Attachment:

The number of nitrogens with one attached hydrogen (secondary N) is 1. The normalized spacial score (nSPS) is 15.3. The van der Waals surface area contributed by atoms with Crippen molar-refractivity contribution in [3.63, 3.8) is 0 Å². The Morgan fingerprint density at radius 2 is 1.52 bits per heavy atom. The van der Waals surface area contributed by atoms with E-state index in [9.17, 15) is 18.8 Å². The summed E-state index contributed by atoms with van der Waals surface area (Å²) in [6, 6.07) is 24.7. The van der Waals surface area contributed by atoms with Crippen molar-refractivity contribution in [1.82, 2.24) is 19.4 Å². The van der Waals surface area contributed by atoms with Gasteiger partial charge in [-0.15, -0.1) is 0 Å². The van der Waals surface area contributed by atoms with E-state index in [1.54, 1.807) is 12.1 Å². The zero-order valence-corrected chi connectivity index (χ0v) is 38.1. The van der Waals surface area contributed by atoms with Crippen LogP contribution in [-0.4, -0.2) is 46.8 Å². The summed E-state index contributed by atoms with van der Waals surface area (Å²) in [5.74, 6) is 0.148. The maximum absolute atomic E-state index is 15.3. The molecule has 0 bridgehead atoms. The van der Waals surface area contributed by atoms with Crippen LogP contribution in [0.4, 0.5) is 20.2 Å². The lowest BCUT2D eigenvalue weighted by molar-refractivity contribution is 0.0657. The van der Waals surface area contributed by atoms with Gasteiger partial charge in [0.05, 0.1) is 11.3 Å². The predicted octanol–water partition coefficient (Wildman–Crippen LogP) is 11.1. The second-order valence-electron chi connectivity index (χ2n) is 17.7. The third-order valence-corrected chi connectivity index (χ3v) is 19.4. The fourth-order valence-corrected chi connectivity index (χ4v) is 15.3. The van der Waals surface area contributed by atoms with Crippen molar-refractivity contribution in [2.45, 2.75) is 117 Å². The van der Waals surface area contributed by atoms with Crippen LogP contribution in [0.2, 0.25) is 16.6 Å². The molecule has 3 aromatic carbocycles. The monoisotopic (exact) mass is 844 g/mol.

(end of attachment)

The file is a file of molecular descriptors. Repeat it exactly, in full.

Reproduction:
The number of nitrogens with one attached hydrogen (secondary N) is 1. The normalized spacial score (nSPS) is 15.3. The van der Waals surface area contributed by atoms with Crippen molar-refractivity contribution in [3.63, 3.8) is 0 Å². The Morgan fingerprint density at radius 2 is 1.52 bits per heavy atom. The van der Waals surface area contributed by atoms with E-state index in [9.17, 15) is 18.8 Å². The summed E-state index contributed by atoms with van der Waals surface area (Å²) in [6, 6.07) is 24.7. The van der Waals surface area contributed by atoms with Crippen molar-refractivity contribution in [1.82, 2.24) is 19.4 Å². The van der Waals surface area contributed by atoms with Gasteiger partial charge in [-0.15, -0.1) is 0 Å². The van der Waals surface area contributed by atoms with E-state index in [1.54, 1.807) is 12.1 Å². The zero-order valence-corrected chi connectivity index (χ0v) is 38.1. The van der Waals surface area contributed by atoms with Crippen LogP contribution in [-0.4, -0.2) is 46.8 Å². The summed E-state index contributed by atoms with van der Waals surface area (Å²) in [5.74, 6) is 0.148. The maximum absolute atomic E-state index is 15.3. The molecule has 0 bridgehead atoms. The van der Waals surface area contributed by atoms with Crippen LogP contribution in [0.4, 0.5) is 20.2 Å². The lowest BCUT2D eigenvalue weighted by molar-refractivity contribution is 0.0657. The van der Waals surface area contributed by atoms with Gasteiger partial charge in [0.05, 0.1) is 11.3 Å². The predicted octanol–water partition coefficient (Wildman–Crippen LogP) is 11.1. The second-order valence-electron chi connectivity index (χ2n) is 17.7. The third-order valence-corrected chi connectivity index (χ3v) is 19.4. The fourth-order valence-corrected chi connectivity index (χ4v) is 15.3. The van der Waals surface area contributed by atoms with Crippen molar-refractivity contribution in [2.45, 2.75) is 117 Å². The van der Waals surface area contributed by atoms with Crippen LogP contribution in [0.2, 0.25) is 16.6 Å². The molecule has 3 aromatic carbocycles. The monoisotopic (exact) mass is 844 g/mol.